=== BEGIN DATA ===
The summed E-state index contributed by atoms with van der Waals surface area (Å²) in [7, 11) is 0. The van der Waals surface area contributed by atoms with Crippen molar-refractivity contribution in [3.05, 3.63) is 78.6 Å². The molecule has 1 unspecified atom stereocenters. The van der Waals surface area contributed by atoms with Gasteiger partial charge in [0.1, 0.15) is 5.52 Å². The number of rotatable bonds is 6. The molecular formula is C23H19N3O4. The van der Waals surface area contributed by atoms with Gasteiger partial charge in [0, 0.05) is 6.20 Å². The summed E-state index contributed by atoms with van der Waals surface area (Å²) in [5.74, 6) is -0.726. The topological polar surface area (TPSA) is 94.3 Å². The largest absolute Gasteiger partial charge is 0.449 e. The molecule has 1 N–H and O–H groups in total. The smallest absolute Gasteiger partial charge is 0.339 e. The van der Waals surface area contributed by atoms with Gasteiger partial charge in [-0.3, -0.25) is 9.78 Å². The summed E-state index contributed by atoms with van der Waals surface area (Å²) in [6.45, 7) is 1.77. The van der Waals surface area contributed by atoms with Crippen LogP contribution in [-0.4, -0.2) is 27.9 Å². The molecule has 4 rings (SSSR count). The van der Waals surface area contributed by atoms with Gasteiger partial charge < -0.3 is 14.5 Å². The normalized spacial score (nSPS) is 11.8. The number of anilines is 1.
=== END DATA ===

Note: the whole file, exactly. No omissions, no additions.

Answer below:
The summed E-state index contributed by atoms with van der Waals surface area (Å²) in [7, 11) is 0. The van der Waals surface area contributed by atoms with Crippen molar-refractivity contribution in [3.05, 3.63) is 78.6 Å². The molecule has 1 unspecified atom stereocenters. The van der Waals surface area contributed by atoms with Gasteiger partial charge in [0.1, 0.15) is 5.52 Å². The number of rotatable bonds is 6. The molecular formula is C23H19N3O4. The van der Waals surface area contributed by atoms with Gasteiger partial charge in [0, 0.05) is 6.20 Å². The summed E-state index contributed by atoms with van der Waals surface area (Å²) in [5.74, 6) is -0.726. The topological polar surface area (TPSA) is 94.3 Å². The largest absolute Gasteiger partial charge is 0.449 e. The molecule has 1 N–H and O–H groups in total. The smallest absolute Gasteiger partial charge is 0.339 e. The van der Waals surface area contributed by atoms with Gasteiger partial charge in [-0.3, -0.25) is 9.78 Å². The summed E-state index contributed by atoms with van der Waals surface area (Å²) in [6.45, 7) is 1.77. The van der Waals surface area contributed by atoms with Crippen LogP contribution in [-0.4, -0.2) is 27.9 Å². The molecule has 4 rings (SSSR count). The van der Waals surface area contributed by atoms with Gasteiger partial charge < -0.3 is 14.5 Å². The normalized spacial score (nSPS) is 11.8. The number of anilines is 1.